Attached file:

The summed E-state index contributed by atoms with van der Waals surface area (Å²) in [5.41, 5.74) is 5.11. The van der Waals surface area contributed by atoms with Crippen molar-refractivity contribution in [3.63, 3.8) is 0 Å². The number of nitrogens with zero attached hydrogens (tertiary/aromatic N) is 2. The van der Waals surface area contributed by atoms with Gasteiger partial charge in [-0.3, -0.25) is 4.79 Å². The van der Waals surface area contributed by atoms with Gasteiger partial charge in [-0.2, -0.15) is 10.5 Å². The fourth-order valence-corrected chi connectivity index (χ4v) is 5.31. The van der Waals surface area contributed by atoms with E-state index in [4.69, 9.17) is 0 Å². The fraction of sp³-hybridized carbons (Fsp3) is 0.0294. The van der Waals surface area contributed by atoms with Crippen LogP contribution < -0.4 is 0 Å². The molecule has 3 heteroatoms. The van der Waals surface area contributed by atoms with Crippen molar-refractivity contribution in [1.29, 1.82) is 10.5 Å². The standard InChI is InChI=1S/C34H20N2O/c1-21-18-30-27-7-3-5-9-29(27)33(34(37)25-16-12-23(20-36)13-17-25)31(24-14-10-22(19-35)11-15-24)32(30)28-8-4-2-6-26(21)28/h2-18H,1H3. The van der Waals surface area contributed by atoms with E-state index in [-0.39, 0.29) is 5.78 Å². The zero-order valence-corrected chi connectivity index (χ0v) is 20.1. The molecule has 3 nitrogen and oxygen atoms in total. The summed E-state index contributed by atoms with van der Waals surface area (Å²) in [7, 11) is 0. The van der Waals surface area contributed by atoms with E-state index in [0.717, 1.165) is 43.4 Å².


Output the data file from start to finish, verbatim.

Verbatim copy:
The summed E-state index contributed by atoms with van der Waals surface area (Å²) in [5.41, 5.74) is 5.11. The van der Waals surface area contributed by atoms with Crippen molar-refractivity contribution in [3.63, 3.8) is 0 Å². The number of nitrogens with zero attached hydrogens (tertiary/aromatic N) is 2. The van der Waals surface area contributed by atoms with Gasteiger partial charge in [-0.3, -0.25) is 4.79 Å². The van der Waals surface area contributed by atoms with Gasteiger partial charge in [-0.2, -0.15) is 10.5 Å². The fourth-order valence-corrected chi connectivity index (χ4v) is 5.31. The van der Waals surface area contributed by atoms with E-state index in [4.69, 9.17) is 0 Å². The fraction of sp³-hybridized carbons (Fsp3) is 0.0294. The van der Waals surface area contributed by atoms with Crippen LogP contribution < -0.4 is 0 Å². The molecule has 3 heteroatoms. The van der Waals surface area contributed by atoms with Crippen molar-refractivity contribution in [1.29, 1.82) is 10.5 Å². The standard InChI is InChI=1S/C34H20N2O/c1-21-18-30-27-7-3-5-9-29(27)33(34(37)25-16-12-23(20-36)13-17-25)31(24-14-10-22(19-35)11-15-24)32(30)28-8-4-2-6-26(21)28/h2-18H,1H3. The van der Waals surface area contributed by atoms with E-state index in [-0.39, 0.29) is 5.78 Å². The zero-order valence-corrected chi connectivity index (χ0v) is 20.1. The molecule has 3 nitrogen and oxygen atoms in total. The summed E-state index contributed by atoms with van der Waals surface area (Å²) in [7, 11) is 0. The van der Waals surface area contributed by atoms with E-state index in [0.717, 1.165) is 43.4 Å².